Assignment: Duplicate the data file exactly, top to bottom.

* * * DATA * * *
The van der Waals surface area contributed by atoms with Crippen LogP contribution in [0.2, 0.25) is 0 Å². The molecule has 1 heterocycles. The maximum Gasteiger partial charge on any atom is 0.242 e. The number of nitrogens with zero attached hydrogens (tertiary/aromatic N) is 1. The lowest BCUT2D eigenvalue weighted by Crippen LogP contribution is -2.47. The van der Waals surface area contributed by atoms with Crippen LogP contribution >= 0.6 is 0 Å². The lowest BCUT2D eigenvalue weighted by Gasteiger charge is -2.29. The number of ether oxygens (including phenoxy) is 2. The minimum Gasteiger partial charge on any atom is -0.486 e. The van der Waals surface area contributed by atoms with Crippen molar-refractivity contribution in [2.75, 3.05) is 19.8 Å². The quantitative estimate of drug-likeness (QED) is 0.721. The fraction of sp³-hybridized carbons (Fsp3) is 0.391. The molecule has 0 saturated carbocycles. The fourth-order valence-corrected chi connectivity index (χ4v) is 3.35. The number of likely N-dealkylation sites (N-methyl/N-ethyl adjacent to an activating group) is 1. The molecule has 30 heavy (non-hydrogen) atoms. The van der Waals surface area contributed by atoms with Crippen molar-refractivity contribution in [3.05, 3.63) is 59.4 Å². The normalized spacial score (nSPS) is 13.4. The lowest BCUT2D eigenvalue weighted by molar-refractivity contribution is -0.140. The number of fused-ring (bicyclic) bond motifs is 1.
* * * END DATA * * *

The van der Waals surface area contributed by atoms with Crippen LogP contribution in [0.2, 0.25) is 0 Å². The molecule has 1 heterocycles. The maximum Gasteiger partial charge on any atom is 0.242 e. The number of nitrogens with zero attached hydrogens (tertiary/aromatic N) is 1. The lowest BCUT2D eigenvalue weighted by Crippen LogP contribution is -2.47. The van der Waals surface area contributed by atoms with Crippen LogP contribution >= 0.6 is 0 Å². The lowest BCUT2D eigenvalue weighted by Gasteiger charge is -2.29. The number of ether oxygens (including phenoxy) is 2. The minimum Gasteiger partial charge on any atom is -0.486 e. The van der Waals surface area contributed by atoms with Crippen molar-refractivity contribution in [2.75, 3.05) is 19.8 Å². The quantitative estimate of drug-likeness (QED) is 0.721. The fraction of sp³-hybridized carbons (Fsp3) is 0.391. The molecule has 0 saturated carbocycles. The fourth-order valence-corrected chi connectivity index (χ4v) is 3.35. The number of likely N-dealkylation sites (N-methyl/N-ethyl adjacent to an activating group) is 1. The molecule has 30 heavy (non-hydrogen) atoms. The van der Waals surface area contributed by atoms with Crippen molar-refractivity contribution in [3.05, 3.63) is 59.4 Å². The normalized spacial score (nSPS) is 13.4. The lowest BCUT2D eigenvalue weighted by molar-refractivity contribution is -0.140. The number of fused-ring (bicyclic) bond motifs is 1.